The authors do a brief literature review about episakral lipoma (or back mice) and they present two case reports of 2 women that got better after local INTRANODULAR injection of the lumbar nodule.
Notes on the article:
Episakral lipoma: Bel ağrısının tedavi edilebilir bir nedeni
[Episacral Lipoma: a Treatable Cause of Low Back Pain].
Erdem, H.R., Nacır, B., Özeri Z., Karagöz, A.
Agri. 2013; 25(2): 83-6. doi: 10.5505/agri. 2013. 63626. Turkish. PubMed PMID: 23720083. FREE online article
ORIGINAL abstract from the article by Erdem et al.
Episakral lipoma is a small, tender subcutaneous nodule primarily occurring over the posterior iliac crest. Episakral lipoma is a significant and treatable cause of acute and chronic low back pain. Episakral lipoma occurs as a result of tears in the thoracodorsal fascia and subsequent herniation of a portion of the underlying dorsal fat pad through the tear. This clinical entity is common, and recognition is simple. The presence of a painful nodule with disappearance of pain after injection with anesthetic, is diagnostic. Medication and physical therapy may not be effective. Local injection of the nodule with a solution of anesthetic and steroid is effective in treating the episakral lipoma. Here we describe 2 patients with painful nodules over the posterior iliac crest. One patient complained of severe lower back pain radiating to the left lower extremity and this patient subsequently underwent unsatisfactory disc operation. The other patient had been treated for greater trochanteric pain syndrome. In both patients, symptoms appeared to be relieved by local injection of anesthetic and steroid. Episakral lipoma should be considered during diagnostic workup and in differential diagnosis of acute and chronic low back pain.
Erdem et al. start commenting previous studies
-Various studies have shown that episakral lipomas are one of the important causes of acute and chronic low back pain.
-In studies to understand the pathophysiological mechanisms leading to low back pain, little attention has been paid to the connective tissue forming the facial surface of the back, and pathologies such as fat nodulation and herniation in the thoracodorsal fascia have remained only in sporadic case presentations.
-It has been reported that this disease can produce severe pain -similar to discopathy- and that, therefore, unnecessary disc surgery can be performed erroneously. The pain persists after this unnecessary surgery.
-These episakral lipomas have also been reported to lead to different referral pain patterns such as major trochanteric pain syndrome (BTE) and abdominal pain, which cause confusion in the diagnosis.
–Episakral lipoma is a deeply subcutaneous, rubber-like fat nodule, often mobile, round or oval in shape, localized in the lumbosacral region.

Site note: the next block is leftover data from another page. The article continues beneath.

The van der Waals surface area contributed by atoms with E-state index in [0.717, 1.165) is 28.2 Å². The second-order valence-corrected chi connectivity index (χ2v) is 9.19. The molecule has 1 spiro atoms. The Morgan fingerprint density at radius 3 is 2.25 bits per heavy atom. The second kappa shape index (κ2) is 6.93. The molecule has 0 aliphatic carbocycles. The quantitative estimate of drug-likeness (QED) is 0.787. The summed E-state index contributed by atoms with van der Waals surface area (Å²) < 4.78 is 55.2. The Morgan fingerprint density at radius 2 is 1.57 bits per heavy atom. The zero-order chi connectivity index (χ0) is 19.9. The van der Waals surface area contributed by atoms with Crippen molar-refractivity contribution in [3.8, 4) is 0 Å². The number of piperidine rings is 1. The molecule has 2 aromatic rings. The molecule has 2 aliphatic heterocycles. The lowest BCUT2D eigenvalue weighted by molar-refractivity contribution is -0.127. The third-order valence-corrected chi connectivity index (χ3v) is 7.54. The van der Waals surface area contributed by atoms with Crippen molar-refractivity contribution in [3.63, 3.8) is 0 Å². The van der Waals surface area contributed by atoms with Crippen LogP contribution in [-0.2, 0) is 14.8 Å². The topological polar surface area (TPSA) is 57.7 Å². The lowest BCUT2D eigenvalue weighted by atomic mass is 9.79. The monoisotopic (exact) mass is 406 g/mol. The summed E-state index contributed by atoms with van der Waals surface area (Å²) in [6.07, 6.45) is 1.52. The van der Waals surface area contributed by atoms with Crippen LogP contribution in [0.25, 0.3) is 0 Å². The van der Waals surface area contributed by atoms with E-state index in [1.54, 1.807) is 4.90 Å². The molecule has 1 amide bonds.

-The original description of these nodules as episacroiliac lipomas was first made by Ries in 1937..
-Copeman and Ackerman used the term lumbar fascial fat herniation to give a definitive anatomical explanation to these nodules for the first time in 1944.
-In clinical practice, these nodules, called the Copeman nodules, are one of the major causes of acute and chronic low back pain.
-They are subfascial fatty tissue that has become a hernia through thoracodorsal fascia.
–Episakral lipoma is common in the general population and is often asymptomatic. Singewald said that these nodules are present in 16% of the population and that only 10% of these individuals are symptomatic.
Erdem et al. PRESENT 2 cases
Case 1– A 50-year-old woman complaining of left leg pain. The patient was operated on of a disc lesion three years before with the same complaints, and after the operation the pain still persisted. On the patient’s examination, there was scar in the lumbar region from previous surgery; waist flexion was restricted and painful.
Straight leg stretching test was negative and neurological examination was normal. A careful palpation of the lumbar region revealed a nodule with a diameter of approximately 2 cm, near the left posterior iliac crest, partially movable, exquisitely sensitive nodule. Local palpation and palpation of the nodule exacerbated the pain. The patient’s pain was detected with a Visual Analogue Scale (0-10). Disability due to back pain was calculated as 21 with the Roland Morris Disability Questionnaire Form (0-24). Lumbar magnetic resonance imaging of the patient revealed a L5 vertebral laminectomy defect and amelia-related granulation tissue. The patient was injected with 1 cc local anesthetic (LA) into the nodule region by preliminary diagnosis of episacral lipoma with these examination findings. Following injection, the diagnosis of episacral lipoma was confirmed with a significant degree of pain relief.
Technique: The nodule was stabilized with a finger and penetrated into with a green tip (21G diameter 38 mm) needle to allow penetration of the nodule. The needle was retracted slightly under the skin and infiltrated into the mixture of 2 cc of prilocaine, 20 mg of methylprednisolone by puncturing through 4-10 different sites. Pressure was applied for 30 seconds after the needle retracted.